As a woman, author and card-carrying member of Romancelandia, I was disappointed but not surprised when news broke this week that women’s representation in film “climbed” to a “historical high” of a mere/whopping 29% of top grossing films in 2016. I had the same reaction upon learning that the New York Times would be discontinuing their mass-market and epub bestseller lists — a decision that disproportionally affects women’s writing, particularly romance novels. Both highlight a stubborn refusal to make or recognize stories by and about women.
The New York Times book review section has only reviewed romance novels twice — both titles by Nora Roberts, who has graced the bestseller list 195 times (as of this writing). In effect, romance novels — by women, about women, for women — are now no longer included in “all the news that’s fit to print.” While excluded from the review pages, these novels by Lady Authors were regularly represented on the bestseller lists — after all, the genre’s millions of readers drive $1.3 billion in sales per year, primarily in the “cheap” formats of mass-market paperback and ebooks. Romance is the second largest category in publishing and the one that provides significant financial support for the rest of the industry. It is baffling to exclude this category from a list of bestselling books.
It seems baffling, too, that movie studios wouldn’t make more movies for, by and about women, given that women are 51% of moviegoers and there have been many, many profitable female-centric movies. Consider a recent film like Hidden Figures, which stars three women of color. It cost $25 million to make and is poised to gross $100 million, it earned rave reviews and an Oscar nomination for Octavia Spencer. So much for the type of movie that supposedly lacks “broad appeal.” A piece on Forbes — ‘Hidden Figures’ Proves Again That Films About Women Are Not And Never Were Box Office Poison’ — provides an extensive list of female driven films that have been incredibly profitable.
Women’s stories, particularly women’s fiction, has a long history of being supremely popular and profitable while critically mocked or ignored at best. Ever since the 1740 runaway bestseller Pamela; Or, Virtue Rewarded (arguably first in genre) critics have been dismissing these books as trashy, formulaic fantasy. In 1855, Nathaniel Hawthorne lamented “the damned mob of scribbling women” whose books routinely outsold his. In the 1970’s The Flame and the Flower was such a huge bestseller it launched the erotic romance genre as we know it. Recently Fifty Shades of Grey was so popular that mainstream media finally had to pay attention to the genre. These are just the mega-bestselling examples of an incredibly prolific genre that provides something no other art or entertainment consistently does: stories where women always win and love always triumphs. Heck, in a romance novel, the heroine always speaks — in contrast to Hollywood where women only have 32% of speaking roles.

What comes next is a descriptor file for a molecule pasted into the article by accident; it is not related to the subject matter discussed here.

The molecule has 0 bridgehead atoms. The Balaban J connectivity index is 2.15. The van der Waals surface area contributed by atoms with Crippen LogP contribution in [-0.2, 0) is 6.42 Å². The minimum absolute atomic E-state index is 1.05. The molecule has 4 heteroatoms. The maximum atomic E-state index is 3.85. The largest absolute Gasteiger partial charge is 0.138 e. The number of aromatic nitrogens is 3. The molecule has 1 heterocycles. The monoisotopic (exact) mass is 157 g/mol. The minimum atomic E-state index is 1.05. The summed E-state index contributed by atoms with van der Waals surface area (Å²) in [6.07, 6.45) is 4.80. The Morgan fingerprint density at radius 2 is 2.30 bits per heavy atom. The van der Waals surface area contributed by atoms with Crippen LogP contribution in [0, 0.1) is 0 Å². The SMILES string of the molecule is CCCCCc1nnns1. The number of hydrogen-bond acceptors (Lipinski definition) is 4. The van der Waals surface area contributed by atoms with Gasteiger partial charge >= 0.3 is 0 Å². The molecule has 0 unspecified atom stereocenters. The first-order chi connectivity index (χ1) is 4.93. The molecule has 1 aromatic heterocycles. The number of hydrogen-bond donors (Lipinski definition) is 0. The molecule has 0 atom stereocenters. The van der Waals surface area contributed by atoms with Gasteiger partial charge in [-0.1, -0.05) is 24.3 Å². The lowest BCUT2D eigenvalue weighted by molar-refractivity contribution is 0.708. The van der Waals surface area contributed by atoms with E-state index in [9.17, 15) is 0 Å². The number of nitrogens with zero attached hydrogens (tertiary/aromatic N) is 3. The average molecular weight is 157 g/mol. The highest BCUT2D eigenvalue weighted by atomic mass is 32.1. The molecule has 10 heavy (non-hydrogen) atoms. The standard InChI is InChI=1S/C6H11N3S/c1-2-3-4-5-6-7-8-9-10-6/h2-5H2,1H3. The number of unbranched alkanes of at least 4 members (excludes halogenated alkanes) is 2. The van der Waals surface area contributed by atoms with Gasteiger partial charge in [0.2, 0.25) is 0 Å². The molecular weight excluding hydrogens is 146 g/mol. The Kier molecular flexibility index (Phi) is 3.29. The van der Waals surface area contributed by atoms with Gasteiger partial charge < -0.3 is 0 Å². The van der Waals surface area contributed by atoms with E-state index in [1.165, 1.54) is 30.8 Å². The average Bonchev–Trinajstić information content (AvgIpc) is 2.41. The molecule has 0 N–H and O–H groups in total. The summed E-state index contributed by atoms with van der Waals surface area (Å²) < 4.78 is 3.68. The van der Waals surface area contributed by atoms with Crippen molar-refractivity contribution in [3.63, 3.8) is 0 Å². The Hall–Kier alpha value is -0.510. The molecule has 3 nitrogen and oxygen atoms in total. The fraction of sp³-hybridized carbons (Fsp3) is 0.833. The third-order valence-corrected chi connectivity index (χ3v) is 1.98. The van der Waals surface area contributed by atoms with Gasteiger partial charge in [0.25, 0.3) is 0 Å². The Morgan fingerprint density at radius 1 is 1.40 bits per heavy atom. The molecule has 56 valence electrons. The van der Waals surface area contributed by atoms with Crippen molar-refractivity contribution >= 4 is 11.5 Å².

Why are romance novels different than film or literary fiction when it comes to portrayals of women? Because women write them. The low barriers to entry of publishing a romance novel, especially once independent publishing took off, meant that women could bypass sexist gatekeepers and write the stories they wanted to read. The low price of romance novels (as low as .99 cents for a digital book, versus upwards of $25 for a hardcover novel) meant that women could afford to buy them in bulk, thus supporting women writers and female-centric fiction. Given the high costs of production for a movie and, presumably, an old boys network in Hollywood, film is a different animal, but the importance of women writers is the same. The study notes that when at least one woman is involved in writing or directing, there are more likely to be female characters who utter sentences or maybe even get to be the main character: “In films with at least one woman director and/or writer, females comprised 57% of protagonists. In films with exclusively male directors and/or writers, females accounted for 18% of protagonists.”
All this goes doubly for women of color. 76% of female characters in 2016 films were white. The study didn’t provide data on women of color in the roles of writer and/or director. Even in romance, authors and characters of color are not represented as much as they should be (and not for lack of audience or authors). This needs to change.
The Times’ decision to boot affordable and likely lady-centric literature from the bestseller lists is absolutely consistent with the past treatment of the romance genre, but it’s extremely disheartening to cut unapologetically female literature right now, when our current administration is hardly one to champion women’s issues, rights or voices. Similarly, as media becomes ever more polarized between left and right, red and blue audiences, cutting what scant representation of romance seems to be a dig at those red state readers in the heartland (romance readers are primarily represented in the south and midwest) and another unnecessary source of division. If Hollywood stars really care about promoting feminism or a more inclusive America, they’ll do more than give politically motivated acceptance speeches at the Oscars this weekend — they make more films featuring female protagonists of all colors.
Romance novels always end in an emotionally satisfying and uplifting manner, so I shall conclude with this: The reason given for this shift in New York Times bestseller list policy to is to expand coverage to include more reviews and features (at least for the comics). Perhaps now romance novels will be included in the reviews section and considered for their literary merits and finally, this genre will get the attention and respect it has long deserved. Maybe Hollywood will then adapt some of these novels for film, too.